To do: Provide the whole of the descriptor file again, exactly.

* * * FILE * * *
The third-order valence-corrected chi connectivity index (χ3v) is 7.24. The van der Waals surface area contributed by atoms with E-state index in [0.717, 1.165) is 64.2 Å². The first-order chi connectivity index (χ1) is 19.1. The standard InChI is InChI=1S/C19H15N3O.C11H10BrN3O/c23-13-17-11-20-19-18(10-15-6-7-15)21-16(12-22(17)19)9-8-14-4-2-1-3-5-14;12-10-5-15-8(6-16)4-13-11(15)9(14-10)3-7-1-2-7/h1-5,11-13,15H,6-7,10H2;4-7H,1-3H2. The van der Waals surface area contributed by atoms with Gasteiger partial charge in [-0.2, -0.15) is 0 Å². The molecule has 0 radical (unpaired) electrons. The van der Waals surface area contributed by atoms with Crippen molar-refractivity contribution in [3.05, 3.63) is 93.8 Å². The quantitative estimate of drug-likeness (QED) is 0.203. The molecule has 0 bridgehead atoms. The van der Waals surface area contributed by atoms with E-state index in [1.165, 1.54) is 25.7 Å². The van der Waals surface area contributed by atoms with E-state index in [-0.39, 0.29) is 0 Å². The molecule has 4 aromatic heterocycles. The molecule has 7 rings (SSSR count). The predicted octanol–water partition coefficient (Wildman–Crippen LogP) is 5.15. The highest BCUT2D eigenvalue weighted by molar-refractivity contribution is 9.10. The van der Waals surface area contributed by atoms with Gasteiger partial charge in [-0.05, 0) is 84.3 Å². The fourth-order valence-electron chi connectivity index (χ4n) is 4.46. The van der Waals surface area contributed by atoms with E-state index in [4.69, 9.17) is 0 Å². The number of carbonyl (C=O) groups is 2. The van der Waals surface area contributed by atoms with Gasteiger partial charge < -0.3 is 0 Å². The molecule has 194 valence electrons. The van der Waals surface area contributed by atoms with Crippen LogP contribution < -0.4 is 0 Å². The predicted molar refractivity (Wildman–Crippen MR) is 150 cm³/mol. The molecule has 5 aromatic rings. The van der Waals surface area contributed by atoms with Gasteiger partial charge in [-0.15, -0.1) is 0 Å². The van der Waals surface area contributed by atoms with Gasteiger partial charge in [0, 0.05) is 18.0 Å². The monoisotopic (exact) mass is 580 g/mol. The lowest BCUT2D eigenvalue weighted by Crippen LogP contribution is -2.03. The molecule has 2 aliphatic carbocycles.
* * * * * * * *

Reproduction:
The third-order valence-corrected chi connectivity index (χ3v) is 7.24. The van der Waals surface area contributed by atoms with E-state index in [0.717, 1.165) is 64.2 Å². The first-order chi connectivity index (χ1) is 19.1. The standard InChI is InChI=1S/C19H15N3O.C11H10BrN3O/c23-13-17-11-20-19-18(10-15-6-7-15)21-16(12-22(17)19)9-8-14-4-2-1-3-5-14;12-10-5-15-8(6-16)4-13-11(15)9(14-10)3-7-1-2-7/h1-5,11-13,15H,6-7,10H2;4-7H,1-3H2. The van der Waals surface area contributed by atoms with Gasteiger partial charge in [-0.2, -0.15) is 0 Å². The molecule has 0 radical (unpaired) electrons. The van der Waals surface area contributed by atoms with Crippen molar-refractivity contribution in [3.05, 3.63) is 93.8 Å². The quantitative estimate of drug-likeness (QED) is 0.203. The molecule has 0 bridgehead atoms. The van der Waals surface area contributed by atoms with E-state index in [1.165, 1.54) is 25.7 Å². The van der Waals surface area contributed by atoms with E-state index in [-0.39, 0.29) is 0 Å². The molecule has 4 aromatic heterocycles. The molecule has 7 rings (SSSR count). The predicted octanol–water partition coefficient (Wildman–Crippen LogP) is 5.15. The highest BCUT2D eigenvalue weighted by molar-refractivity contribution is 9.10. The van der Waals surface area contributed by atoms with Gasteiger partial charge in [-0.05, 0) is 84.3 Å². The fourth-order valence-electron chi connectivity index (χ4n) is 4.46. The van der Waals surface area contributed by atoms with E-state index in [4.69, 9.17) is 0 Å². The number of carbonyl (C=O) groups is 2. The van der Waals surface area contributed by atoms with Gasteiger partial charge < -0.3 is 0 Å². The molecule has 194 valence electrons. The van der Waals surface area contributed by atoms with Crippen LogP contribution < -0.4 is 0 Å². The predicted molar refractivity (Wildman–Crippen MR) is 150 cm³/mol. The molecule has 5 aromatic rings. The van der Waals surface area contributed by atoms with Gasteiger partial charge in [-0.15, -0.1) is 0 Å². The van der Waals surface area contributed by atoms with Gasteiger partial charge in [0, 0.05) is 18.0 Å². The monoisotopic (exact) mass is 580 g/mol. The lowest BCUT2D eigenvalue weighted by Crippen LogP contribution is -2.03. The molecule has 2 aliphatic carbocycles.